Could Insulin Resistance Mediate the Severity of Covid-19 Infection?


I’m not entirely clear how this relates, as cytokine storms are - from what I’ve read - more often a problem in young, seemingly healthy, people, when their immune system overreacts, but…

It’s interesting to me to read this in the study @Jim_in_Calgary cites .

Finally, if an association between insulin resistance and COVID-19 severity was established, the next step would be to determine whether strategies to enhance insulin sensitivity acutely (such as carbohydrate restriction) could improve prognosis.

I know that science must move carefully and methodically due to its nature. I just wish that its skepticism was not enhanced by a lack of funding of this avenue of inquiry since restricting carbohydrates does not economically enrich anyone. Big Pharma and Big Food show no enthusiasm for scientifically establishing the link between modern processed carbohydrate-rich foods and ill health.

Perhaps the clarity and motivation provided by a pandemic could provide a breakthrough in reaching a clear understanding the role our modern diet plays in disease. Those of us who have lived with the metabolic reality of diabetes and the way our eating influences our glucose metabolism are perhaps a few steps ahead of science.


I agree @Terry4.

For me and my diabetes, it’s just another reason to try to maintain blood glucose levels as close to non-diabetic as possible.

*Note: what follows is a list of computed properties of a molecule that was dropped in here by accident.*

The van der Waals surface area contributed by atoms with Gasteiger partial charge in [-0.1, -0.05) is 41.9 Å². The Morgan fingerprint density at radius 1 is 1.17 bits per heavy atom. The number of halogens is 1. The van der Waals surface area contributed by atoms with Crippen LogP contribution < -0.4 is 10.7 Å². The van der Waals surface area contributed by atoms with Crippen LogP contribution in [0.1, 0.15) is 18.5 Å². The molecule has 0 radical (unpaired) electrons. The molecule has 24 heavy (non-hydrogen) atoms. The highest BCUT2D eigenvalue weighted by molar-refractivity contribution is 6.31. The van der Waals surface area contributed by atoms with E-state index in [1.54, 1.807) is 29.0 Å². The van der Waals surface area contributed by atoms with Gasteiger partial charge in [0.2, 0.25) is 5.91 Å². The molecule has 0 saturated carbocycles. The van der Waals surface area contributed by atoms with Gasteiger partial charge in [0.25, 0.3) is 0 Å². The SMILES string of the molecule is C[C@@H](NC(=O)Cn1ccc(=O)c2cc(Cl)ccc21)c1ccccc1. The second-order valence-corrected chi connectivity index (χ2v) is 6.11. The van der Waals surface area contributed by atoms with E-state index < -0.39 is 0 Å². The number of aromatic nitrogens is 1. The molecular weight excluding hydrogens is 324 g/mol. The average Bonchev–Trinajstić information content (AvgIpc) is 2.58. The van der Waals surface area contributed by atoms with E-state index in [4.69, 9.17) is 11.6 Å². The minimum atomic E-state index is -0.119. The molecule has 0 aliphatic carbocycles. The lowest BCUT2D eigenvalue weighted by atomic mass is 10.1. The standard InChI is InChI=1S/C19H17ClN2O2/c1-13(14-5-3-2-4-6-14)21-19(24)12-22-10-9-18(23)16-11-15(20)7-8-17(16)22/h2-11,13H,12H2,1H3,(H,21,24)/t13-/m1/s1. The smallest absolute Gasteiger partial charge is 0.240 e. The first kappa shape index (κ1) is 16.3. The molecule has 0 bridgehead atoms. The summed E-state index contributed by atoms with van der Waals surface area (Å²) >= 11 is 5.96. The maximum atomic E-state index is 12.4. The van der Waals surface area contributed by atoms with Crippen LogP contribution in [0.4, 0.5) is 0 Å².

My personal journey allowed me to see the correlation between insulin resistance and foods ingested (as expressed via BMI).

As always, YDMV :slightly_smiling_face:

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Although focused on high-glucose levels and cytokines, it does point to the need for good control…

From Scientific American regarding another study:

In its latest study, the team revealed, at a detailed molecular level, how a glucose metabolism pathway activated by flu infection leads to an out-of-control immune response. During such an infection, high levels of glucose in the blood cause an enzyme called O-linked β-N-acetylglucosamine transferase (OGT) to bind to, and chemically modify, IRF5 in a process known as glycosylation. This step enables another chemical modification, called ubiquitination, that leads to a cytokine inflammatory response.

Paired with a recent study:

In conclusion, Yan et al have shown that patients with diabetes and severe Covid-19 have higher proinflammatory cytokines and a worse survival rate than non-diabetics.

Diabetes and covid-19: a global health challenge

I have been starved for information about inpatient care and insulin regimens for people with diabetes hospitalized with Covid-19. This blogpost shares links to webinars/podcasts with medical professionals discussing what is likely to be our care if those of us with diabetes are hospitalized with coronavirus. https://testguessandgo.com/2020/04/28/ada-webinars-and-podcasts-inpatient-care-for-covid-19-patients-with-diabetes/